Fancy that. An article on Page 3 of yesterday’s New York Times arts section on, of all things, little old Ann Arbor.
Nothing laudatory or complimentary, of course; just the usual snide satisfaction the Times gets from giving the upturned-nose treatment to anything west of the Delaware River. The hed: “Sure, You Can Watch the Oscars, but Can You See All the Nominated Movies?” Oh, those poor benighted souls in Michigan: they can’t even watch all of the Oscar-nominated movies without waiting for six months for them to come out on DVD! One woman standing in line at the Michigan Theater waiting for tickets to “Hotel Rwanda” is described as though she were waiting for an organ donor. But that’s just the beginning. When the Times reporter finds out that two movies are just now coming to AA, she writes, incredulously:
“Vera Drake,” first released more than three months ago, will not play Ann Arbor until Friday, said a spokeswoman for Fine Line Features, which is distributing the film. And “The Sea Inside,” also from Fine Line, is not currently scheduled to play here, though it has been in a small number of theaters elsewhere across the country since December.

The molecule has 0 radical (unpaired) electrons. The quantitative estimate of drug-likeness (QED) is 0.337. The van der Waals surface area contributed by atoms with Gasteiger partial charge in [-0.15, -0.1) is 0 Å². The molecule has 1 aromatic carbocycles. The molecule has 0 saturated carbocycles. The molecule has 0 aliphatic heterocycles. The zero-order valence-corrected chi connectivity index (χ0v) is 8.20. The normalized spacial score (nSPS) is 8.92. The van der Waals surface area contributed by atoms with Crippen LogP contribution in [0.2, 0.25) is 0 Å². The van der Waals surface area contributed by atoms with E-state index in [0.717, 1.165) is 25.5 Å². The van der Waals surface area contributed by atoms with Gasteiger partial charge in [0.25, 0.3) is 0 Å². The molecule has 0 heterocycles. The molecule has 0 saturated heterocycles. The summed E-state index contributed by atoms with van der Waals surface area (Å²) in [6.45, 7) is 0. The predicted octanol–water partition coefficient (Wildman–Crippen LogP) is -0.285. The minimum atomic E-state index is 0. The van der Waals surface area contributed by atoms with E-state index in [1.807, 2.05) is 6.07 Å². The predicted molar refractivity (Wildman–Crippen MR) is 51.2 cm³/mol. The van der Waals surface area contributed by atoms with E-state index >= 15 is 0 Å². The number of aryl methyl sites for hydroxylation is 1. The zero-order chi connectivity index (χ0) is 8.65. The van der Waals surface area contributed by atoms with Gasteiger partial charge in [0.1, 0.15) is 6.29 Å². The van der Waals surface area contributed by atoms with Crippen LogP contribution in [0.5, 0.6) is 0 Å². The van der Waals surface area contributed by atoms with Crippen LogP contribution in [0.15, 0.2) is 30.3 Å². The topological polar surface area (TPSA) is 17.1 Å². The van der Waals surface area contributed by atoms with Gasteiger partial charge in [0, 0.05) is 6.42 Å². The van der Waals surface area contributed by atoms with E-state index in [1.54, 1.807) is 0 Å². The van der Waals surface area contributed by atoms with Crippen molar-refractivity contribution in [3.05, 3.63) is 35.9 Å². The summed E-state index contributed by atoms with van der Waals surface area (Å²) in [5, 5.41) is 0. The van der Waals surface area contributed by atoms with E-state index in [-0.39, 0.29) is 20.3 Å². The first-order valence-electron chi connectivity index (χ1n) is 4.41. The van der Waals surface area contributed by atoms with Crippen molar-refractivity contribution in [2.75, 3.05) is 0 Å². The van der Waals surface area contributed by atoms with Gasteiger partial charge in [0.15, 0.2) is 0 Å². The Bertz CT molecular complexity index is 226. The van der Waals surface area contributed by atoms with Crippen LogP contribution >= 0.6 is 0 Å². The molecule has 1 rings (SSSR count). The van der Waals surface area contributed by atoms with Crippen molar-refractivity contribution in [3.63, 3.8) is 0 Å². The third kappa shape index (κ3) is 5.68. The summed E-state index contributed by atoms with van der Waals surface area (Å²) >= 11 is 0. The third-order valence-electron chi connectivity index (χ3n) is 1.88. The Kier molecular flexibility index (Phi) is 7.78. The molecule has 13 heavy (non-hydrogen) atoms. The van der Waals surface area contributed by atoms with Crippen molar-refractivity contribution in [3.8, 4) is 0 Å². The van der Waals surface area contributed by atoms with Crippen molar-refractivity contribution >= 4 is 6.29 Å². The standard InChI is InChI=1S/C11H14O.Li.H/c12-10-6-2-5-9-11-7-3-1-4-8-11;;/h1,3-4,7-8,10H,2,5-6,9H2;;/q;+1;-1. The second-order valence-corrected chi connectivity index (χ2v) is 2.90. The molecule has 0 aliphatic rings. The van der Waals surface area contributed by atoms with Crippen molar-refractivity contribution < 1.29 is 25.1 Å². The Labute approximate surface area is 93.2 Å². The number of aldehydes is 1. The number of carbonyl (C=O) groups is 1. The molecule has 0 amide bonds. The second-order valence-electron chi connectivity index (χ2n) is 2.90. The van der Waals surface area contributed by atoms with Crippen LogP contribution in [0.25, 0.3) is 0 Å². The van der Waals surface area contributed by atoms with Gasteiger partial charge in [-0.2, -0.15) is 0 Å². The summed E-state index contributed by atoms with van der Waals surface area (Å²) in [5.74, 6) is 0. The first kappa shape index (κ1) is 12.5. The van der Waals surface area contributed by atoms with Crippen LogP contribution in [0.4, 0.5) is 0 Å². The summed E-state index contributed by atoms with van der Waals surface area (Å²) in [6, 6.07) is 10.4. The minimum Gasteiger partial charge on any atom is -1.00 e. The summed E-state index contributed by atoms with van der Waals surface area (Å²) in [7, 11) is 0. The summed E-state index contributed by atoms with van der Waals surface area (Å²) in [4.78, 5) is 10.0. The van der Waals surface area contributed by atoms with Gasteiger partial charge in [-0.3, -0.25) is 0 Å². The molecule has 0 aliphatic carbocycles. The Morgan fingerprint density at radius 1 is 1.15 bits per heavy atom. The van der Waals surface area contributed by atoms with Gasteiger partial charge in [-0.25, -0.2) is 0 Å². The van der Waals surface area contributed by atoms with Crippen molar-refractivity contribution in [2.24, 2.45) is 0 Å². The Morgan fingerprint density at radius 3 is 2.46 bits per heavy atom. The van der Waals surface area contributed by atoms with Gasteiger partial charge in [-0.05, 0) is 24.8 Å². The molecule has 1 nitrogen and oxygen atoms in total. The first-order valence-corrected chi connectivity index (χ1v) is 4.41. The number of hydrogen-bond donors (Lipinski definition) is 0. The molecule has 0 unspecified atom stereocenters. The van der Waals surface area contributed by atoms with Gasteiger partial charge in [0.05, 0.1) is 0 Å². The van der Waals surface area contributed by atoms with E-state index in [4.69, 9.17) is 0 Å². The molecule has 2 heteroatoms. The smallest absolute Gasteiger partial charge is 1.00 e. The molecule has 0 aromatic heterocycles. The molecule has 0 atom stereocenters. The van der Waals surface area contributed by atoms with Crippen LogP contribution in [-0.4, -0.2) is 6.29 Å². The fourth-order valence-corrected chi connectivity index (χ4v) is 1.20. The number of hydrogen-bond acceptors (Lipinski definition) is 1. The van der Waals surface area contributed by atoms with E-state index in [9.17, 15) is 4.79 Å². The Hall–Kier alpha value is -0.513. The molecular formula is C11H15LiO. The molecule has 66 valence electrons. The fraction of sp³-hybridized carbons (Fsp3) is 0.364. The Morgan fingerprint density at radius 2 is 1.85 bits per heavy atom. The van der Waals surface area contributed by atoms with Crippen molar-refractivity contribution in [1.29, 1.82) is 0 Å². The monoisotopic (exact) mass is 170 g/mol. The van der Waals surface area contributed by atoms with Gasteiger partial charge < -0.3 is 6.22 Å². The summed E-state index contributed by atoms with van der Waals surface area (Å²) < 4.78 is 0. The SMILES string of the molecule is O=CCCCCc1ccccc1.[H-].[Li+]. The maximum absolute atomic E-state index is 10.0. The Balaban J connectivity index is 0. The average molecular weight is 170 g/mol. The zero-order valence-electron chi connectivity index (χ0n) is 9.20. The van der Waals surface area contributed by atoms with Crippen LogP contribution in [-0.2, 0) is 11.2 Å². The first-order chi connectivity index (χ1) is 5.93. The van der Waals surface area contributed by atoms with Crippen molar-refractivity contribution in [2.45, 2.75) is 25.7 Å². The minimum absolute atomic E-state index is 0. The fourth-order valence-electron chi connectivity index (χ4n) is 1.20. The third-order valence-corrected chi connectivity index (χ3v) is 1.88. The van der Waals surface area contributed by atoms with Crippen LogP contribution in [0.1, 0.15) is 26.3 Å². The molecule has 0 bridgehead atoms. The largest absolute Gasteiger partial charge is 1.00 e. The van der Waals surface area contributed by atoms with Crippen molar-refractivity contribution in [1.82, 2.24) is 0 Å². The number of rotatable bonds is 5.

Snort! Those deprived fools won’t even see the latest Amenábar film! What pathetic creatures!
After a detour to explain why major film distributors think that cow towns are inappropriate places to grace with the cream of the cinematic crop, the Times reporter smirkingly notes that “Sideways” is the singular exception to the rule because it’s a film that became a cult hit (like “My Big Fat Greek Wedding” in 2002 or “Amélie” in 2001). “Sideways” is playing at three theaters in Ann Arbor right now, which apparently means, according to the reporter’s take on things, that it’s stale and obsolete. You might as well have “LOTR III” or “Chicago” still playing.
At that point, the reporter interviews a Michigan Theater ticket-taker from New Jersey who can barely lower her nose long enough to whine, “It’s kind of silly to even read any of the reviews that come out because it doesn’t pertain to your life in this small part of the world.” Ending on a positive note, the reporter quotes a UM prof who says he doesn’t mind waiting for the Important Movies to come to Ann Arbor, adding, “There are probably a lot of Midwestern cities that don’t get these movies at all. What if I lived in the Upper Peninsula or something?”
I have to say that the phrase that takes the cake for me is the reporter’s own description of the UP, which she colorfully calls “the state’s northernmost wilds,” as though it were just a few miles from the Arctic Circle.